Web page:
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Mary Tyler Moore’s Legacy is More Important Than Ever

Mary Tyler Moore passed away today at the age of 80. Five days after Donald Trump took office, two days after he signed an executive order to reinstate the “global gag rule” that blocks American foreign aid for any organization that even mentions abortion as a family planning option and one day after Congress passed a bill that will make abortion even more expensive and therefore less affordable for the most vulnerable women, the death of another feminist icon — whose on-screen portrayal of a career-driven woman forced viewers to confront issues like equal pay, birth control and sexual independence — stings more than it should. It stings when someone whose life chipped away at the world’s injustices not only doesn’t live to see her business finished, but also passes away shortly after a bunch of dudes gather ‘round the Oval Office to re-apply the cement.

But enough mourning. There’s too much good stuff to celebrate. Can we talk about how Moore created a new definition for what it looked like to be a woman in America? Or how she pitched a television show about a divorced woman when the subject of divorce was still forbidden on network television? Or how she depicted something other than a wife or mom or witch or genie in an era when that image of womanhood was considered the limit?!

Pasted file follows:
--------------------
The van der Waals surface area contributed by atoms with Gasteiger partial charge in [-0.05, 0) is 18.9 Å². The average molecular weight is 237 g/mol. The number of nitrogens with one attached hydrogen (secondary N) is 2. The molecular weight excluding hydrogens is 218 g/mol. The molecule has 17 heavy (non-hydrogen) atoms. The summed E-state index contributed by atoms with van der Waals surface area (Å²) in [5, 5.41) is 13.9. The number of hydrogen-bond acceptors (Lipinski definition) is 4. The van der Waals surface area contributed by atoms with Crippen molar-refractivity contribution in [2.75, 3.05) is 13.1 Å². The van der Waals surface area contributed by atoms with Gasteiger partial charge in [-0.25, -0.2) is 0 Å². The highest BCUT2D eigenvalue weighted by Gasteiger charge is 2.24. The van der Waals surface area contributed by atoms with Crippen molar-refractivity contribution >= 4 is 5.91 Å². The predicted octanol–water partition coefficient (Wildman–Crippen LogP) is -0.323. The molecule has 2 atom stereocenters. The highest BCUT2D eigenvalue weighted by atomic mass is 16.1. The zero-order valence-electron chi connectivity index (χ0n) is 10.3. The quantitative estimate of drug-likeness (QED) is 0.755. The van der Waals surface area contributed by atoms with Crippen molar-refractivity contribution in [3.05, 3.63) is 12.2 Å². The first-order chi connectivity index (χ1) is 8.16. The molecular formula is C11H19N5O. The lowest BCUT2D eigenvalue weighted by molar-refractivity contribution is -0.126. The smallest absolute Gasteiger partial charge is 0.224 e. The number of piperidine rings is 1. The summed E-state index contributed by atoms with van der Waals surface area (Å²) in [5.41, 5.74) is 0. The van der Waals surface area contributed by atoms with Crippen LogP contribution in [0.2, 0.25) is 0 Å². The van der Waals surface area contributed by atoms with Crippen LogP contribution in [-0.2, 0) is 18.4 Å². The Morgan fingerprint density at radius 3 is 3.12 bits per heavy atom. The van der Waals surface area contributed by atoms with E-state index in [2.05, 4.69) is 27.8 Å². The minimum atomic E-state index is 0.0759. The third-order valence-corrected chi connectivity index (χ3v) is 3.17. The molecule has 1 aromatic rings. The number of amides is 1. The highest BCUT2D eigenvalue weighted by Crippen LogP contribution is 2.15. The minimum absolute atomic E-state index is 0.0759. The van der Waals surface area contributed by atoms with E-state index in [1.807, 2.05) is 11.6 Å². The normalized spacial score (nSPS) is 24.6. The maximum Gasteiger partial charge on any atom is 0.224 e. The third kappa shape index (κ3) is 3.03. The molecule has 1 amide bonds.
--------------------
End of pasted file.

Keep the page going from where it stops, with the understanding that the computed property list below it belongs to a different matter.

And we can’t not talk about the fashion. Show me a more perfect cropped pants-wearer than Mary Tyler Moore, and I will show you a quizzical eyebrow. Color-blocked dresses, bandana hair scarves, patchwork skirts, monochrome suits, mod sheaths, slinky bodysuits — she wore it all. Infinite drops in the whopping bucket of proof that women can be smart and stylish (not to mention funny) at the same time. The excellent helmet hair didn’t hurt either.

When the news of her death broke earlier today and we were talking about it in the office, Leandra said The Mary Tyler Moore Show reminds her of her mom because they used to watch it together. It reminds me of my mom, too — and also my sisters. It is the kind of show you want to watch with other women. It is a build-you-upper in a sea of tear-you-downers, an (at the time) rare depiction of female friendship as just as fulfilling as romantic relationships. But also, beyond that even, a message that you and you alone are enough to feel complete, setting the stage for similar strong female characters to come like Liz Lemon, Mindy Lahiri and Carrie Mathison. Okay and yes, even Carrie Bradshaw.

In one of the show’s first episodes, Mary’s ex-fiancé comes to Minneapolis to try to win her back. He expects it to be easy, but instead Mary asks him to leave. As he departs, he tells Mary to take care of herself. She responds: “I think I just did.”

As we enter into a new era in American womanhood wherein our rights appear to be newly jeopardized, The Mary Tyler Moore theme song rings poignant:

How will you make it on your own?
This world is awfully big, girl this time you’re all alone
But it’s time you started living
It’s time you let someone else do some giving
You can never tell, why don’t you take it
You might just make it after all
You might just make it after all

Live, do, act and take what is yours. Thank you, Mary, for greasing the wheels.

Harling Ross

Harling is a writer and was most recently the Brand Director at Man Repeller.

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